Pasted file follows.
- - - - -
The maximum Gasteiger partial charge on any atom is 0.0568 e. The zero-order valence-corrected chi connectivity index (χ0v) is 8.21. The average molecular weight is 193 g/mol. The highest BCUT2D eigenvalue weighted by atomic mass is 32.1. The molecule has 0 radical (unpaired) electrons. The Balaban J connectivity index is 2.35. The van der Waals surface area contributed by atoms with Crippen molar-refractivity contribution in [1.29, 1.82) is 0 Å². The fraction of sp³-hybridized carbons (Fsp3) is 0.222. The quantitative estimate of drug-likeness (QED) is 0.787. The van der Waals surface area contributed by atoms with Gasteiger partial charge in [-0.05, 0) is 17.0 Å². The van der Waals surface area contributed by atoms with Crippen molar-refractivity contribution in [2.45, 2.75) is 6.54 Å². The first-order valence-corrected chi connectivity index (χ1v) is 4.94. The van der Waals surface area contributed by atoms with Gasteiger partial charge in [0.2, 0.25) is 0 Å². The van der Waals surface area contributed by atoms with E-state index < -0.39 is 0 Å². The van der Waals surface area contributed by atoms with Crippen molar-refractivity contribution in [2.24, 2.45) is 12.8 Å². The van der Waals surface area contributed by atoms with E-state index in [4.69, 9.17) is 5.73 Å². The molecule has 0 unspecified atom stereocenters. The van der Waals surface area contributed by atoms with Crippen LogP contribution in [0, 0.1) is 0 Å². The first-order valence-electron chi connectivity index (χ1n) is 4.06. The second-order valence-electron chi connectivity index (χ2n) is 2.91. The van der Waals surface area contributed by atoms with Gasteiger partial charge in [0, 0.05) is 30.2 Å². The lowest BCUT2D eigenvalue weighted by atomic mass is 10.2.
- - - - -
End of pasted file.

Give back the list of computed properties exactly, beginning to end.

The maximum Gasteiger partial charge on any atom is 0.0568 e. The zero-order valence-corrected chi connectivity index (χ0v) is 8.21. The average molecular weight is 193 g/mol. The highest BCUT2D eigenvalue weighted by atomic mass is 32.1. The molecule has 0 radical (unpaired) electrons. The Balaban J connectivity index is 2.35. The van der Waals surface area contributed by atoms with Crippen molar-refractivity contribution in [1.29, 1.82) is 0 Å². The fraction of sp³-hybridized carbons (Fsp3) is 0.222. The quantitative estimate of drug-likeness (QED) is 0.787. The van der Waals surface area contributed by atoms with Gasteiger partial charge in [-0.05, 0) is 17.0 Å². The van der Waals surface area contributed by atoms with Crippen molar-refractivity contribution in [2.45, 2.75) is 6.54 Å². The first-order valence-corrected chi connectivity index (χ1v) is 4.94. The van der Waals surface area contributed by atoms with Gasteiger partial charge in [0.2, 0.25) is 0 Å². The van der Waals surface area contributed by atoms with E-state index < -0.39 is 0 Å². The van der Waals surface area contributed by atoms with Crippen molar-refractivity contribution in [2.24, 2.45) is 12.8 Å². The van der Waals surface area contributed by atoms with E-state index in [4.69, 9.17) is 5.73 Å². The molecule has 0 unspecified atom stereocenters. The van der Waals surface area contributed by atoms with Crippen LogP contribution in [0, 0.1) is 0 Å². The first-order valence-electron chi connectivity index (χ1n) is 4.06. The second-order valence-electron chi connectivity index (χ2n) is 2.91. The van der Waals surface area contributed by atoms with Gasteiger partial charge in [0, 0.05) is 30.2 Å². The lowest BCUT2D eigenvalue weighted by atomic mass is 10.2.